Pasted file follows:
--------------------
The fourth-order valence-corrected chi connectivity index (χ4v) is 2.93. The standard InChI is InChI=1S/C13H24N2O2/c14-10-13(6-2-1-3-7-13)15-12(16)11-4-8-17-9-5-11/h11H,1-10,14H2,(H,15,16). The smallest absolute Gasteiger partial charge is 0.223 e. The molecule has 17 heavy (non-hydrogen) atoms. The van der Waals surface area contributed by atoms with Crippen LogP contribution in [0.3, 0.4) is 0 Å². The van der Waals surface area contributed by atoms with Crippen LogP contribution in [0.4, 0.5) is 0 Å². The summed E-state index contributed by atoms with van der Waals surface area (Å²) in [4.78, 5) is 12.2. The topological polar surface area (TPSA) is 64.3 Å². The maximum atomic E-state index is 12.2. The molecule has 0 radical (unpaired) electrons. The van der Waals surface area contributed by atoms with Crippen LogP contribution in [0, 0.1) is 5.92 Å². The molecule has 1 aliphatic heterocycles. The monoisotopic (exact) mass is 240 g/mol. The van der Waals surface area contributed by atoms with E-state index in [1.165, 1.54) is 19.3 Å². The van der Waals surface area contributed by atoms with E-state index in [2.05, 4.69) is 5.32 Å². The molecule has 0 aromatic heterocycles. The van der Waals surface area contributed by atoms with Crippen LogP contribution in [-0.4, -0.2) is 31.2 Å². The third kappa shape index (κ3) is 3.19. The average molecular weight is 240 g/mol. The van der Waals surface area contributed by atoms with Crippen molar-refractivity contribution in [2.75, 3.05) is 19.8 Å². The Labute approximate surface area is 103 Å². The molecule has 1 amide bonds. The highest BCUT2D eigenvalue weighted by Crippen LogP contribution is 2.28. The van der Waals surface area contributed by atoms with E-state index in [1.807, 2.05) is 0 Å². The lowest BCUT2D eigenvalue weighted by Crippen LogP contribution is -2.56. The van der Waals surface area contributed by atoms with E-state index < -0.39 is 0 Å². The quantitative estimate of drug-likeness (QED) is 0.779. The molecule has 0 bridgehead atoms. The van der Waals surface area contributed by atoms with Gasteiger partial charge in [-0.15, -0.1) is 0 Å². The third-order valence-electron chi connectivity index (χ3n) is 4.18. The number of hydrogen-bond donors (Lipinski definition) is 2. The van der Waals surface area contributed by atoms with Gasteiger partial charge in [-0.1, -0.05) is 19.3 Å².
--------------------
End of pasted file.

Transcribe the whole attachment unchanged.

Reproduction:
The fourth-order valence-corrected chi connectivity index (χ4v) is 2.93. The standard InChI is InChI=1S/C13H24N2O2/c14-10-13(6-2-1-3-7-13)15-12(16)11-4-8-17-9-5-11/h11H,1-10,14H2,(H,15,16). The smallest absolute Gasteiger partial charge is 0.223 e. The molecule has 17 heavy (non-hydrogen) atoms. The van der Waals surface area contributed by atoms with Crippen LogP contribution in [0.3, 0.4) is 0 Å². The van der Waals surface area contributed by atoms with Crippen LogP contribution in [0.4, 0.5) is 0 Å². The summed E-state index contributed by atoms with van der Waals surface area (Å²) in [4.78, 5) is 12.2. The topological polar surface area (TPSA) is 64.3 Å². The maximum atomic E-state index is 12.2. The molecule has 0 radical (unpaired) electrons. The van der Waals surface area contributed by atoms with Crippen LogP contribution in [0, 0.1) is 5.92 Å². The molecule has 1 aliphatic heterocycles. The monoisotopic (exact) mass is 240 g/mol. The van der Waals surface area contributed by atoms with E-state index in [1.165, 1.54) is 19.3 Å². The van der Waals surface area contributed by atoms with E-state index in [2.05, 4.69) is 5.32 Å². The molecule has 0 aromatic heterocycles. The van der Waals surface area contributed by atoms with Crippen LogP contribution in [-0.4, -0.2) is 31.2 Å². The third kappa shape index (κ3) is 3.19. The average molecular weight is 240 g/mol. The van der Waals surface area contributed by atoms with Crippen molar-refractivity contribution in [2.75, 3.05) is 19.8 Å². The Labute approximate surface area is 103 Å². The molecule has 1 amide bonds. The highest BCUT2D eigenvalue weighted by Crippen LogP contribution is 2.28. The van der Waals surface area contributed by atoms with E-state index in [1.807, 2.05) is 0 Å². The lowest BCUT2D eigenvalue weighted by Crippen LogP contribution is -2.56. The van der Waals surface area contributed by atoms with E-state index < -0.39 is 0 Å². The quantitative estimate of drug-likeness (QED) is 0.779. The molecule has 0 bridgehead atoms. The van der Waals surface area contributed by atoms with Gasteiger partial charge in [-0.15, -0.1) is 0 Å². The third-order valence-electron chi connectivity index (χ3n) is 4.18. The number of hydrogen-bond donors (Lipinski definition) is 2. The van der Waals surface area contributed by atoms with Gasteiger partial charge in [-0.1, -0.05) is 19.3 Å².